why is diversification important in investing

Smart Diversification Vs. Dumb Diversification

Most investors understand the logic behind diversification. But not all forms of diversification are created equal. Imagine you’re back in elementary school, you’re in gym class, and you’ve been nominated the captain of your dodge ball team. Which kids do you think you would pick to be on your team? Would you just pick people at random? Or would you only pick the strongest, fastest, and most talented players to be on your team?why is diversification important in investingDiversification is the idea that it’s really hard to pick a winner with absolute certainty. So it makes sense to spread your investment allocations out over multiple assets. That way if some do poorly, they can be potentially balanced out by those who do excellent.

But for some reason, the financial industry has taken the idea to spreading your bets out to the extreme. Rather than picking 10 or 20 financially promising assets to invest in,  mutual funds that spread out over so many different stocks and bonds that you are locked into the mediocre market performance.

Why Traditional Diversification is Dumb…..

Warren Buffet is known for his ability to value stocks, and pick winning investments that outperform over the long haul. He’s able to do this because he only puts the best players on his team. Every business he picks has to have strong financials, a durable competitive advantage, and modest debt. That’s why his average rate of performance is over 20% annual.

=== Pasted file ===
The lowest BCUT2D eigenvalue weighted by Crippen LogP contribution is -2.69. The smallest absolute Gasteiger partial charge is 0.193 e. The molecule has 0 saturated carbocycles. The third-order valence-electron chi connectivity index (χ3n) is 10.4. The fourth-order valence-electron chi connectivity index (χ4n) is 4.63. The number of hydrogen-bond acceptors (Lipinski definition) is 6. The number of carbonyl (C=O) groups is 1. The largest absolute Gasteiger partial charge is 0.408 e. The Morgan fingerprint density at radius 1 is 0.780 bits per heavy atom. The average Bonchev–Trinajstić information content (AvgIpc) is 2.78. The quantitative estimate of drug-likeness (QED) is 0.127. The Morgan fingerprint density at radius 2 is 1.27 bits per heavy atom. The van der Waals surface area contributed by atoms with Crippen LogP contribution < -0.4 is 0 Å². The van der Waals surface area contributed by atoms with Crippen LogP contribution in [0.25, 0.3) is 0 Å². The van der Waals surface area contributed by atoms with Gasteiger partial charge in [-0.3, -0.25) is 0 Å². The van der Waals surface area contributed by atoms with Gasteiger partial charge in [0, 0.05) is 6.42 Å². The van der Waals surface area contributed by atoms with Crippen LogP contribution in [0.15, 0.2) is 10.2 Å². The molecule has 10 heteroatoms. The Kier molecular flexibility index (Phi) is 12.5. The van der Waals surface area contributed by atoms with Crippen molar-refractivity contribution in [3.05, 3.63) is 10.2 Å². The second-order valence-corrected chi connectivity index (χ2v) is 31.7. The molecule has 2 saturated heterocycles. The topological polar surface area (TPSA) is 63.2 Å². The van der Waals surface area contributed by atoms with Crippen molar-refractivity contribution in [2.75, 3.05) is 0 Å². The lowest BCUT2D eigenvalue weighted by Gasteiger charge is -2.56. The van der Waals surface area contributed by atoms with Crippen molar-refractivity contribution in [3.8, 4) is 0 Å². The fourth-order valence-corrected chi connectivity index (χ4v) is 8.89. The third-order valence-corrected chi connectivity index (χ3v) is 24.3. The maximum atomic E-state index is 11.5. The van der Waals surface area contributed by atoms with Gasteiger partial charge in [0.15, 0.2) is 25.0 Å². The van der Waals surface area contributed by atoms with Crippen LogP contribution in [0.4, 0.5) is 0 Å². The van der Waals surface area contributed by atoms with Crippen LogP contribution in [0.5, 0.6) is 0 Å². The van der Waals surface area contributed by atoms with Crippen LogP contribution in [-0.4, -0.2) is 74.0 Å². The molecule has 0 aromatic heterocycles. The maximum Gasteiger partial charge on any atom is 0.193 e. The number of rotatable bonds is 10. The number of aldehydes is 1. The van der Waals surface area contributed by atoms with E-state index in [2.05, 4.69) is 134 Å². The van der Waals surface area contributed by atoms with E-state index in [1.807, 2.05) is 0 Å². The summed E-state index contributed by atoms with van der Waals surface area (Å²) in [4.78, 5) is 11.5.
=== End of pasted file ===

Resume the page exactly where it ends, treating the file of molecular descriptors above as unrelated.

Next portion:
But traditional Wall Street Diversification truly is picking companies at random. They have to pick stocks at random simply because they are buying so many different stocks. Mutual Funds can have hundreds or even thousands of stocks. There just aren’t that many wonderful companies that you could invest in. If they bothered to take a closer look, they would see that many of those stocks just don’t make any sense from a business perspective.

True Diversification……

Instead of spreading your bets so thin that you barely break even, why not only put all-stars on your team? True diversification means that you are spreading out to many different assets besides paper securities, and you’re doing it with some level of business sense. While an amateur investor might think they’re well diversified between stocks, bonds, and CDs, they fail to realize that these are all paper assets that can fluctuate based on economic events. During the last crash back in 2008, not only were stocks down, but so were bonds. Diversification didn’t do a great job when the economy started to tank.

But somebody who truly diversifies can actually make a ton of money when the economy starts to decline. A true diversifier will stock pile many different assets including stocks, real estate, gold, private business, mortgage notes, etc. Smart diversification means focusing on the best deals at all times.  If stocks are expensive, but real estate is cheap, buy real estate.  If oil is statistically overbought, and gold is statistically oversold, buy gold.  It’s about buying into weakness such that all of your acquisitions have a superior margin of safety, and a higher probability of recovery.

So if you want to create true stability, and also potentially increase your overall performance, stop picking players at random. Build an all-star team of field tested players likely to outperform.


About The Author


I am a college drop out who found my passion as an investor. I love the many facets of finance, investing, and business. But even more than that, I love sharing what I learn with others.

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